Finally, even if these initiatives suddenly became successful tomorrow, that would still not solve the problem. We do not practice medicine using only the results of trials that were completed after October 2012: we use drugs from 2009, 2003, and 1998, from an era when we know the entire evidence base for medicine was hopelessly distorted, by companies withholding vitally important trial data. We need all of this trial data to be released, urgently, today, to prevent ongoing harm to patients.

There is absolutely no doubt whatsoever that unflattering trial data continues to be withheld from doctors and the public, and there is absolutely no doubt that patients suffer as a result. Even more tragically, as I show in the book, doctors, academics, regulators, journals, patient associations, and universities have all failed to adequately address these problems, behind closed doors, over the course of many years.

I believe that if patients and the public ever come to realise what has happened, then they will demand change. I believe that the Royal Colleges, patient associations, universities and ethics committees must do more to protect the interest of patients, by demanding that all trial results are published in full. That is why I am working to give the public the clearest possible explanation of what has gone wrong in medicine, and to set out several simple steps that would start to put these problems right.

I have taken the liberty of drafting what I believe the ABPI should have said, in response to my book, if they were sincere about engaging on this vitally important issue. I hope that they will reconsider their position, and engage more constructively on what is undoubtedly the most important ethical problem facing medicine today.

The ABPI’s outright denial, of ongoing problems that are so well documented, is worrying, because it hints at a wider malaise: that the pharmaceutical industry has learned there are no consequences for claiming black is white. As long as we live in a world where the ABPI can feel confident about claiming, quite falsely, in the face of all the published evidence, that these problems are in the past, then patients will continue to suffer unnecessary and avoidable harm. I truly wish this wasn’t so.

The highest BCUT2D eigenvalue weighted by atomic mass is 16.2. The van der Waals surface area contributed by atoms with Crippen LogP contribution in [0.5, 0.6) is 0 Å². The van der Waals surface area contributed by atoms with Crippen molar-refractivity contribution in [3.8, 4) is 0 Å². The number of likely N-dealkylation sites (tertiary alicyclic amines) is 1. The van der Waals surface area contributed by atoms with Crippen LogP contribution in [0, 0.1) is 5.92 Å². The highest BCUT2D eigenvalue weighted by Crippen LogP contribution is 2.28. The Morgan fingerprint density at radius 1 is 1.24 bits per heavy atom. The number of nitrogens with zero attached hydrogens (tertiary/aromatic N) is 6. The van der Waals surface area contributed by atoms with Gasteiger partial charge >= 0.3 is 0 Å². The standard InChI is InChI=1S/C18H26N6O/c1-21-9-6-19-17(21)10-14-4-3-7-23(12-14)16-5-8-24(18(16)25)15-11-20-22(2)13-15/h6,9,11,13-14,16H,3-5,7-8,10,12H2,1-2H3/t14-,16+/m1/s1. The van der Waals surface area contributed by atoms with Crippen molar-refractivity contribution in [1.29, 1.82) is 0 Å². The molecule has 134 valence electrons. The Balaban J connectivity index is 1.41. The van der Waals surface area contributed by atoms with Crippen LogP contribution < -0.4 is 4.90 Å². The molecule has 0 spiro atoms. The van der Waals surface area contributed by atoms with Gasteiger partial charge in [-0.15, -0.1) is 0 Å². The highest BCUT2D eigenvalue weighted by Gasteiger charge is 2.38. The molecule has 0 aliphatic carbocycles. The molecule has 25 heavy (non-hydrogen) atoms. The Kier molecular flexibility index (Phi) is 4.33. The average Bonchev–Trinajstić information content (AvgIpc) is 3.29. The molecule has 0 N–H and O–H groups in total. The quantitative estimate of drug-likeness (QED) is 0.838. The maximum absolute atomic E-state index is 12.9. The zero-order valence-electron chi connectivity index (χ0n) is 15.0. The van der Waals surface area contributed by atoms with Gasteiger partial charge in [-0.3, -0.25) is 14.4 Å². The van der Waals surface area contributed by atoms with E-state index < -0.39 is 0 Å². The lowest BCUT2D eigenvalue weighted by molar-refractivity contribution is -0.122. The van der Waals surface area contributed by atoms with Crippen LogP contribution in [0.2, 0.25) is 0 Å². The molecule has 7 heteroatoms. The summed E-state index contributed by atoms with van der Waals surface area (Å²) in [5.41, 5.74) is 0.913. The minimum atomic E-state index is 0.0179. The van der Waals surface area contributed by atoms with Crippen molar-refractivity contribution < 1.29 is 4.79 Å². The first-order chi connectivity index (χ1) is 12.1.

What I believe the ABPI should have said:

“We are pleased to see that Ben Goldacre’s book recognises the valuable contribution made to drug development by the pharmaceutical industry, and that our members are not motivated by evil intentions. We also recognise, though, that much harm has been done by unethical activity in our industry, however unintentional; and that the evidence clearly shows these problems are ongoing.  

“Despite some international effort over the past two decades, many trial results continue to be left unpublished. This undoubtedly misleads doctors and harms patients, and this issue must be addressed. Members of the ABPI must continue to work harder to strengthen international legislation, and we call on the industry to ensure that all information about trials is shared with clinicians, academics, and patients. In particular we condemn Roche for continuing to withhold information on Tamiflu from Cochrane, though this is not an isolated incident. 

“Lastly, we recognise that the harm done to patients by withheld trial results cannot be adequately addressed by ensuring only that future trials are fully published. Patients continue to be put at risk by the withholding of trial results over the past decades. Fixing this will not be easy. But we are committed to encouraging industry to cooperate fully with an amnesty on all previously withheld trial results. 

“This will not be easy, and of course the industry is not all bad: this can be seen in the lifesaving products produced across all disease areas. But we strive to improve.”
I am sorry to say that tomorrow I will be sharing another, much more troubling response to the book, from a different organisation.